The influx of the flood tossed him like a log forward into the cabin, where he would have drowned but for the refluence of the sinking motion. As it was, fathoms under the surface the hollow mass vomited him forth, and he arose along with the loosed debris. In the act of rising, he clutched something, and held to it. The time he was under seemed an age longer than it really was; at last he gained the top; with a great gasp he filled his lungs afresh, and, tossing the water from his hair and eyes, climbed higher upon the plank he held, and looked about him.

Death had pursued him closely under the waves; he found it waiting for him when he was risen -- waiting multiform.

Smoke lay upon the sea like a semitransparent fog, through which here and there shone cores of intense brilliance. A quick intelligence told him that they were ships on fire. The battle was yet on; nor could he say who was victor. Within the radius of his vision now and then ships passed, shooting shadows athwart lights. Out of the dun clouds farther on he caught the crash of other ships colliding. The danger, however, was closer at hand. When the Astroea went down, her deck, it will be recollected, held her own crew, and the crews of the two galleys which had attacked her at the same time, all of whom were ingulfed. Many of them came to the surface together, and on the same plank or support of whatever kind continued the combat, begun possibly in the vortex fathoms down. Writhing and twisting in deadly embrace, sometimes striking with sword or javelin, they kept the sea around them in agitation, at one place inky-black, at another aflame with fiery reflections. With their struggles he had nothing to do; they were all his enemies: not one of them but would kill him for the plank upon which he floated. He made haste to get away.

About that time he heard oars in quickest movement, and beheld a galley coming down upon him. The tall prow seemed doubly tall, and the red light playing upon its gilt and carving gave it an appearance of snaky life. Under its foot the water churned to flying foam.

He struck out, pushing the plank, which was very broad and unmanageable. Seconds were precious -- half a second might save or lose him. In the crisis of the effort, up from the sea, within arm's reach, a helmet shot like a gleam of gold. Next came two hands with fingers extended -- large hands were they, and strong -- their hold once fixed, might not be loosed. Ben-Hur swerved from them appalled. Up rose the helmet and the head it encased -- then two arms, which began to beat the water wildly -- the head turned back, and gave the face to the light. The mouth gaping wide; the eyes open, but sightless, and the bloodless pallor of a drowning man -- never anything more ghastly! Yet he gave a cry of joy at the sight, and as the face was going under again, he caught the sufferer by the chain which passed from the helmet beneath the chin, and drew him to the plank.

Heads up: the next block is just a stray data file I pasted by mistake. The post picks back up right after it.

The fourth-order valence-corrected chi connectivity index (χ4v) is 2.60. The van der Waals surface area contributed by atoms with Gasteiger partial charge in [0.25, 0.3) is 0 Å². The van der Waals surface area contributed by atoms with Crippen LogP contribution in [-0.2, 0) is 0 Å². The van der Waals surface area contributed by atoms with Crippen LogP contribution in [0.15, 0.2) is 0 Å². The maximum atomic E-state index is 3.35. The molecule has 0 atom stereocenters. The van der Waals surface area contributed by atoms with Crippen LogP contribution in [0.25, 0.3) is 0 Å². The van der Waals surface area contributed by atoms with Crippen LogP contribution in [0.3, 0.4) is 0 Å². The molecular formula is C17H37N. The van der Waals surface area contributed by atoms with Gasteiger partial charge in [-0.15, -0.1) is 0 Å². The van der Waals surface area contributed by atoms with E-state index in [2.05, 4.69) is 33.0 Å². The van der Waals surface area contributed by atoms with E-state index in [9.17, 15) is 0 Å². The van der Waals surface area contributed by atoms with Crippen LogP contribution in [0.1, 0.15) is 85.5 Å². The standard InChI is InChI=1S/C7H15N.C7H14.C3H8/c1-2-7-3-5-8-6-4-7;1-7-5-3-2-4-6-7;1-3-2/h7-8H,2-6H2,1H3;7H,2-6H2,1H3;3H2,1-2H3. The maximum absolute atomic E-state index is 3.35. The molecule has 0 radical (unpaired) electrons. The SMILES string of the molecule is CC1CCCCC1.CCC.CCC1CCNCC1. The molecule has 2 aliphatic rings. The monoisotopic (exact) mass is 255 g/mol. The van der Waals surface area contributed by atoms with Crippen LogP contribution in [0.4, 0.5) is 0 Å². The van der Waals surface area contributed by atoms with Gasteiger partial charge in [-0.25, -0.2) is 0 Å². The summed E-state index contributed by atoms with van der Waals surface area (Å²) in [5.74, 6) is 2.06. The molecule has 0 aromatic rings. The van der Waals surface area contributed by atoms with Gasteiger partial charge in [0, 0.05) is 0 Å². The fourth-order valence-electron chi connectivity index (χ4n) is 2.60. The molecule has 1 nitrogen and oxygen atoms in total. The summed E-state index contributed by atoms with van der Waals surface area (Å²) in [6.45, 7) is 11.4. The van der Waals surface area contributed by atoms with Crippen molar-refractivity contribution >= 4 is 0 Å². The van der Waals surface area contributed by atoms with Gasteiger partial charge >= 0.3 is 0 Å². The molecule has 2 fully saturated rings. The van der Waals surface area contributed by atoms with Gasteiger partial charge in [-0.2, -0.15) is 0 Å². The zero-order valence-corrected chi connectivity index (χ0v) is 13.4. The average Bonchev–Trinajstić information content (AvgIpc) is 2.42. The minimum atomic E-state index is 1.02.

The man was Arrius, the tribune.

For a while the water foamed and eddied violently about Ben-Hur, taxing all his strength to hold to the support and at the same time keep the Roman's head above the surface. The galley had passed, leaving the two barely outside the stroke of its oars. Right through the floating men, over heads helmeted as well as heads bare, she drove, in her wake nothing but the sea sparkling with fire. A muffled crash, succeeded by a great outcry, made the rescuer look again from his charge. A certain savage pleasure touched his heart -- the Astroea was avenged.

After that the battle moved on. Resistance turned to flight. But who were the victors? Ben-Hur was sensible how much his freedom and the life of the tribune depended upon that event. He pushed the plank under the latter until it floated him, after which all his care was to keep him there. The dawn came slowly. He watched its growing hopefully, yet sometimes afraid. Would it bring the Romans or the pirates? If the pirates, his charge was lost.

At last morning broke in full, the air without a breath. Off to the left he saw the land, too far to think of attempting to make it. Here and there men were adrift like himself. In spots the sea was blackened by charred and sometimes smoking fragments. A galley up a long way was lying to with a torn sail hanging from the tilted yard, and the oars all idle. Still farther away he could discern moving specks, which he thought might be ships in flight or pursuit, or they might be white birds a-wing.

An hour passed thus. His anxiety increased. If relief came not speedily, Arrius would die. Sometimes he seemed already dead, he lay so still. He took the helmet off, and then, with greater difficulty, the cuirass; the heart he found fluttering. He took hope at the sign, and held on. There was nothing to do but wait, and, after the manner of his people, pray.